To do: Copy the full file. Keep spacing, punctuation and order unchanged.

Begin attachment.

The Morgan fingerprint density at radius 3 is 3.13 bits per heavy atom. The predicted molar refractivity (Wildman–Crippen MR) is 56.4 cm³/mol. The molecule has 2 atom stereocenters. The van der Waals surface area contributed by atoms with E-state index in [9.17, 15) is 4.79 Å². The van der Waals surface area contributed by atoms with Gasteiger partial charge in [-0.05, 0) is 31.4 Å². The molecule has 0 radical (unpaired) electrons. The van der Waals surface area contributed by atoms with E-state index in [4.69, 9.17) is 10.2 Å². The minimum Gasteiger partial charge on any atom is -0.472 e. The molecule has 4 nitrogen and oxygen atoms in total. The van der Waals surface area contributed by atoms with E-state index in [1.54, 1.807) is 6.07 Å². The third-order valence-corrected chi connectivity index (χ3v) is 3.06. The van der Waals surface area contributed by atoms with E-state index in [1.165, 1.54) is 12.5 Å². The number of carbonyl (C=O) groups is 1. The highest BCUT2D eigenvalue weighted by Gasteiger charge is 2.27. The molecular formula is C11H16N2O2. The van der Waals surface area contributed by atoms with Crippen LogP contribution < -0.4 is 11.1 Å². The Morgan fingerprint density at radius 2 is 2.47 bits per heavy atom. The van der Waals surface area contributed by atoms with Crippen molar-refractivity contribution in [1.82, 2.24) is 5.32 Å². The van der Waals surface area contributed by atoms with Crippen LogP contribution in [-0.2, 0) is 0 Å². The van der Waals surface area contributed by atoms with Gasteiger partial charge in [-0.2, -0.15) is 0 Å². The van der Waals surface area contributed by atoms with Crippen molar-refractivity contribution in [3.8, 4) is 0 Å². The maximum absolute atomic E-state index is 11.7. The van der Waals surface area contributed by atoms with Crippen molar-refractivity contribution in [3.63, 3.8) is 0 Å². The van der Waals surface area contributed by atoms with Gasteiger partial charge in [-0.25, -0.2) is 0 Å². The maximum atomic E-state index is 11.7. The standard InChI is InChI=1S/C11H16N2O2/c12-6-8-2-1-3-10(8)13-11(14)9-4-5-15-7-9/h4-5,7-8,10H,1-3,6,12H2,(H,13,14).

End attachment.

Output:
The Morgan fingerprint density at radius 3 is 3.13 bits per heavy atom. The predicted molar refractivity (Wildman–Crippen MR) is 56.4 cm³/mol. The molecule has 2 atom stereocenters. The van der Waals surface area contributed by atoms with E-state index in [9.17, 15) is 4.79 Å². The van der Waals surface area contributed by atoms with Gasteiger partial charge in [-0.05, 0) is 31.4 Å². The molecule has 0 radical (unpaired) electrons. The van der Waals surface area contributed by atoms with E-state index in [4.69, 9.17) is 10.2 Å². The minimum Gasteiger partial charge on any atom is -0.472 e. The molecule has 4 nitrogen and oxygen atoms in total. The van der Waals surface area contributed by atoms with E-state index in [1.54, 1.807) is 6.07 Å². The third-order valence-corrected chi connectivity index (χ3v) is 3.06. The van der Waals surface area contributed by atoms with E-state index in [1.165, 1.54) is 12.5 Å². The number of carbonyl (C=O) groups is 1. The highest BCUT2D eigenvalue weighted by Gasteiger charge is 2.27. The molecular formula is C11H16N2O2. The van der Waals surface area contributed by atoms with Crippen LogP contribution < -0.4 is 11.1 Å². The Morgan fingerprint density at radius 2 is 2.47 bits per heavy atom. The van der Waals surface area contributed by atoms with Crippen molar-refractivity contribution in [1.82, 2.24) is 5.32 Å². The van der Waals surface area contributed by atoms with Crippen LogP contribution in [-0.2, 0) is 0 Å². The van der Waals surface area contributed by atoms with Gasteiger partial charge in [-0.2, -0.15) is 0 Å². The van der Waals surface area contributed by atoms with Crippen molar-refractivity contribution in [3.8, 4) is 0 Å². The maximum absolute atomic E-state index is 11.7. The van der Waals surface area contributed by atoms with Crippen molar-refractivity contribution in [3.63, 3.8) is 0 Å². The van der Waals surface area contributed by atoms with Gasteiger partial charge in [-0.25, -0.2) is 0 Å². The maximum atomic E-state index is 11.7. The standard InChI is InChI=1S/C11H16N2O2/c12-6-8-2-1-3-10(8)13-11(14)9-4-5-15-7-9/h4-5,7-8,10H,1-3,6,12H2,(H,13,14).